“Seriously, part four?” I hear you screaming. “It’s the frickin’ Poconos already. How much more can there be?” Yeah, yeah, yeah. The correct answer is one more post after Part Four.
After our doily laden lunch, we trounced back into the rain to explore more of the moist mountain terrain. I had been begging to stop by Holley Ross Pottery since we’d seen the sign the previous evening on the way to The French Manor. It was not all that I had dreamed. Sadly, it was one of those factory type places where they import white ware from China or Taiwan and smack some gold leaf on it. Not to say it was entirely devoid of amusement, though.
They’ve got some weird shit in the Poconos, Dear Reader. I can’t begin to tell you how long I gazed at these bizarre animal themed pieces. Someone felt these were so beautiful that they should be mass produced? (Probably the same people that insist on distributing the horrors recorded by Rod Stewart.)
The weird animal nose theme continued as we moved throughout the store. I’m not sure why I was so tickled with the “Snouts Elephant Mug” but I couldn’t bring myself to set it back down. Rocco joined me and was quickly equally obsessed. Then he raised the snout to his face and I nearly knocked over an entire table of discounted Fiestaware laughing my fool head off. I understand that my mind is in the gutter. I understand that all intents of the manufacturer were pure and chaste. But Interwebz, that thing was just plain obscene.
Behind the building, we found a short hiking trail that wandered across a suspension bridge and down a sloping hill to a small pond. Hoping it would satisfy my hiking bug, Rocco trudged behind as I skipped across the mulch with wild abandon. The thick canopy of evergreens shaded us from the falling rain and I tried to ignore how very Forks-like the whole scene was. Between the mossy trunks and Rocco’s pallor, we could have totally passed for a lame TLC knock-off version of a vampire reality show. I’ve included a few of the forest snaps below for your viewing pleasure. Despite my pleadings, Rocco refused to climb a tree and look brooding while shouting, “As if you could outrun me!” in his pea coat. I tell you, I am so mistreated.
Being a Monday, quite a few of the antique shops were closed. Several times we pulled into the parking lot and sauntered through the lightly falling rain only to find the front door locked. Still, even the shops we couldn’t enter held some entertainment value. For example, outside of A Trunk in the Attic, I was delighted to find old bowling balls employed as lawn ornaments. They had lined the walkway with swirly three-holed happiness. I just love me some mountain people.
Rocco’s favorite “point of interest” was Callie’s Pretzel Factory. About Rocco and the pretzels…well, it’s just…odd. I think if Rocco had to choose only one item of food to consume for the rest of his life it would be pretzels. Or bacon. No really I think it would be pretzels. I’d ask just to be sure but a) he’s working and b) it’s my story so just roll with me here.
Not only were there free samples scattered all about (I actually caught him clapping tiny claps and jumping little jumps when he saw those bowls), but we were even able to watch the pretzel making process. I’ve never shared my husband’s penchant for pretzels, but even I swooned a little after sampling the Buttermilk Ranch variety. God Bless Ranch dressing.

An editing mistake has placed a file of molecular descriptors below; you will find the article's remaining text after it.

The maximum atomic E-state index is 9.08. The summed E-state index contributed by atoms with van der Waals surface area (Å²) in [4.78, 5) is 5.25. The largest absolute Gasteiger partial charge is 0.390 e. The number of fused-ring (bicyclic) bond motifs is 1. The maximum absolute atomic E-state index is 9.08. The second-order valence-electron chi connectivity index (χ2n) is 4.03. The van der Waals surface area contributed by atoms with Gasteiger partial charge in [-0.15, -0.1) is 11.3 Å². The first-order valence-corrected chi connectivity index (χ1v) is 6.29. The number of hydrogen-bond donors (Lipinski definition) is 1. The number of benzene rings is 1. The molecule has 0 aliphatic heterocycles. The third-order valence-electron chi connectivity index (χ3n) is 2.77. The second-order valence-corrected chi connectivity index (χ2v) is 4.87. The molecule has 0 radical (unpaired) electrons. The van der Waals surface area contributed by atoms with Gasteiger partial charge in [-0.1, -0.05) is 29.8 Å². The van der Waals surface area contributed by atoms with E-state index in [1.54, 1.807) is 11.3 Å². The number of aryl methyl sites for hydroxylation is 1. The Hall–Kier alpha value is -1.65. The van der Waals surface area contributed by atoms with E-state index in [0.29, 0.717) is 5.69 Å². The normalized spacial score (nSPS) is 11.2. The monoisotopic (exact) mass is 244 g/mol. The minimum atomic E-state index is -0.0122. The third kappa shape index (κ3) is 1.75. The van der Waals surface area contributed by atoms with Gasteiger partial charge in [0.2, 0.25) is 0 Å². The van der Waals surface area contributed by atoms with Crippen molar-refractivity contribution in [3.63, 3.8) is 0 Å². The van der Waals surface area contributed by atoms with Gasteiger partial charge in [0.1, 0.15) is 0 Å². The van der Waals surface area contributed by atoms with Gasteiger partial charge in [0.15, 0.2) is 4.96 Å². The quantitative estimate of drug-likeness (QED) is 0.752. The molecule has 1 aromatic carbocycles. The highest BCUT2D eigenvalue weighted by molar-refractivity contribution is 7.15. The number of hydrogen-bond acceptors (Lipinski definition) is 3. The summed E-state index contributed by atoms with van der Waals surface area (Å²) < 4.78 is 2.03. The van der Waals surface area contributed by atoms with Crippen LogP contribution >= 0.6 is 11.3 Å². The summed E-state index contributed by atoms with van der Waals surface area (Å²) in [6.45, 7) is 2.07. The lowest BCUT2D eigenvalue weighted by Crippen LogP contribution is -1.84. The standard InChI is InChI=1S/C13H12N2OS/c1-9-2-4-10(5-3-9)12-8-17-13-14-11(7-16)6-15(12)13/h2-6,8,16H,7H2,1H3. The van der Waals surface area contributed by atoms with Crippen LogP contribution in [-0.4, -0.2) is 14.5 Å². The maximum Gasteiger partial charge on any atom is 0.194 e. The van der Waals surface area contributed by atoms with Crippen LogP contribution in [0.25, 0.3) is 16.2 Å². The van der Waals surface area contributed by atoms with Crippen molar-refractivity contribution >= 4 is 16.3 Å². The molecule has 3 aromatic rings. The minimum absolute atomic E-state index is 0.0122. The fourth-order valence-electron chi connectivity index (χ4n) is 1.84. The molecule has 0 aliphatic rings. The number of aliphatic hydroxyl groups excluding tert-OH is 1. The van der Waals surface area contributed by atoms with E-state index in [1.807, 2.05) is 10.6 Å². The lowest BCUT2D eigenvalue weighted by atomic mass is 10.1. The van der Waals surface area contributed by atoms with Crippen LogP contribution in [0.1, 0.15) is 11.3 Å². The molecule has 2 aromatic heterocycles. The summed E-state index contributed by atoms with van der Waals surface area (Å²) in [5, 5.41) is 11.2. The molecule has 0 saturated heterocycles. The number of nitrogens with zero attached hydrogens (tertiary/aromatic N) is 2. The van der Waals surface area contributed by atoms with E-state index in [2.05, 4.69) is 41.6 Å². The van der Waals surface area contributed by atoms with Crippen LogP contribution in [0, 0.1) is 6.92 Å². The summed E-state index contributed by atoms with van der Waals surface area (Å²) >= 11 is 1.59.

After some more tooling about, we pulled up to a delightfully trashy shop called Mountain Home Antiques. I could tell by the piles of wrought iron fences on the ground and rusting lawn furniture lining the front porch that we’d found my kind of antique shop. I like-a the trash. We had a wonderful time rummaging through the wreckage outside the shop. I was completely entranced by a giant sphere composed solely of corroding hammer heads glistening in the rain. Here’s a close up of the hammer heads just in case you, too, are intrigued.
The real problems started INSIDE the store. There were the usual piles of duck decoys and old books, but I only had eyes for the tall wooden column standing in the middle of the room. It called to me, I tell you. I was beckoned. I was doomed.
It was an Edison Disc Phonograph from the 20’s. It was so exquisitely beautiful I physically ached to touch it. I did. That didn’t lessen my lust one bit.
I heaved a deep sigh and moved away. Shortly later the shop keeper asked if we’d seen his latest acquisition, dragging me back to my own personal siren. “I can’t, but it’s absolutely stunning,” I muttered as I tried to avoid looking at the shiny lacquer.
“She is a beaut!” he confirmed, “But watch this.” He opened the small door at the base of the cabinet and fished out a gallon sized ziploc bag. I breathed deeply, inhaling the musty released air as he pulled the shellac record from it’s sleeve. “She even works.”
He gingerly placed the record on the turntable and spun the crank several times. I held my breath as he gently lowered the needle arm. With my eyes closed, I absorbed the tinny echo of the recording. “Pretty nifty, eh?” the storekeeper prodded.
“You have no idea,” I thought to myself. My eyes popped open as I realized what I was actually considering doing. I tried to imagine the sounds coming from the internal horn was Rod Stewart’s painful caterwauling. “We have to leave,” I smiled at the shopkeeper. Turning to Rocco I continued, “RIGHT NOW.” As I sprinted out the front door, the owner taunted me with a 10% discount and free delivery to Hoboken. “DRIVE!” I shouted to Rocco as we speedily made our getaway.
Now I wonder if that phonograph was my James Garfield…